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Chicken Skin, Pork Cracklings, etc

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  • Chicken Skin, Pork Cracklings, etc

    Is the protein in animal skin mostly gelatin, and therefore not a well-rounded source of protein? I remember reading a while ago that pork rinds are not a good source of protein for that reason, but I think (maybe?) rinds and cracklings aren't the same thing.

  • #2
    Chicken Skin, Pork Cracklings, etc

    I wouldn't eat those sources for protein because of PUFA but gelatin is good for protein when combined with other complete proteins for its high glycine content. I get porcine gelatin in a can and if I want gelatin from cheap whole food sources I get it from lamb/beef bone broth.

    Don't have gelatin as your only protein source. Gelatin pairs nicely with everything else because the amino acid profile of gelatin + muscle meat for example is closer to the amino acid profile you would get from eating wild animals head to tail and hence healthier.
    Last edited by turquoisepassion; 12-17-2013, 10:50 AM.
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    HCLF: lean red meat, eggs, low-fat dairy, bone broth/gelatin, fruits, seafood, liver, small amount of starch (oatmeal, white rice, potatoes, carrots), small amount of saturated fat (butter/ghee/coconut/dark chocolate/cheese).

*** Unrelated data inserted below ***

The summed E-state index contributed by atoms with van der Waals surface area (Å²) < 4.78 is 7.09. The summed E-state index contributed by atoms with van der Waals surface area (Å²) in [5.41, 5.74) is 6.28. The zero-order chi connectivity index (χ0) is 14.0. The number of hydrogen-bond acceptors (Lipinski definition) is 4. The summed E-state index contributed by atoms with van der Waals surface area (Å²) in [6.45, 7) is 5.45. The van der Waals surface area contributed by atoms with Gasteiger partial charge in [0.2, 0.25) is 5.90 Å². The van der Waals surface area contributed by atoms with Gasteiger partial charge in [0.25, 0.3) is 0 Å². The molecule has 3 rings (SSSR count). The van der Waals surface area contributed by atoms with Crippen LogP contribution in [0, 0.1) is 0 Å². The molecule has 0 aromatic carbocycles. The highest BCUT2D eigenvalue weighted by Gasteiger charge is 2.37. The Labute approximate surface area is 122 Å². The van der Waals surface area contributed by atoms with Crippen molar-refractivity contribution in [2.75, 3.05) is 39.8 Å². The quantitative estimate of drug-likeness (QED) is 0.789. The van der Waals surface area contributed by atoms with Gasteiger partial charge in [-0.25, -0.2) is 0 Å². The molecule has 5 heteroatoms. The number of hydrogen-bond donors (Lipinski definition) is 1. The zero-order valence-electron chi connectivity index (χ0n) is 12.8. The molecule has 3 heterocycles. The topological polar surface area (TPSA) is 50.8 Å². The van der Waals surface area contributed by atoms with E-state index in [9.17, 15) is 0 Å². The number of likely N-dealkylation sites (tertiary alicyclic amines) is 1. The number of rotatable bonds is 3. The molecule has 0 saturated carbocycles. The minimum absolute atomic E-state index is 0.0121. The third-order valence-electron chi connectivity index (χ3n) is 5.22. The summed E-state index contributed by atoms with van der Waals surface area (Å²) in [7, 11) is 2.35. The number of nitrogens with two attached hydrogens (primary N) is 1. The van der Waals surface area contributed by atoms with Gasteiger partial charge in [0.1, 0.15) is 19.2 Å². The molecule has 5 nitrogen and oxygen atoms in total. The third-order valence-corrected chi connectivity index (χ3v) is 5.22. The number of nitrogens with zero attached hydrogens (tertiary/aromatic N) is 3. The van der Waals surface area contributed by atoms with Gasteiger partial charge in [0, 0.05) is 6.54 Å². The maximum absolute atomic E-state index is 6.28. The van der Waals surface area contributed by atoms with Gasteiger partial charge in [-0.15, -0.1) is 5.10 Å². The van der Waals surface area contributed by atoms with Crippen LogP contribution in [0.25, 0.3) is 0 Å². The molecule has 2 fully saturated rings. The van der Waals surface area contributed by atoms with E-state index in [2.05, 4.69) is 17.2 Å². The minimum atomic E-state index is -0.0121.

My Journal: gelatin experiments, vanity pictures, law school rants, recipe links


    Food blog: GELATIN and BONE BROTH recipes

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    • #3
      I think they are actually a necessary compliment to the meat you are eating. As a traditional society we would not throw away any portion of the animal that could be consumed. This is doubly true for skin, cartilage, and fat. So while I wouldn't live exclusively on the of skin animals their protein and fatty acid profile tend to make how we use all the other parts (muscle meat) all the better.

      As to rinds and cracklins. If I recall the rinds are skin only while cracklins include some of the underlying tissue...which is mostly fat, but some meat as well.

      Here is a cracklin recipe I keep meaning to try, but haven't gotten around to yet Lip Smackin Cracklins

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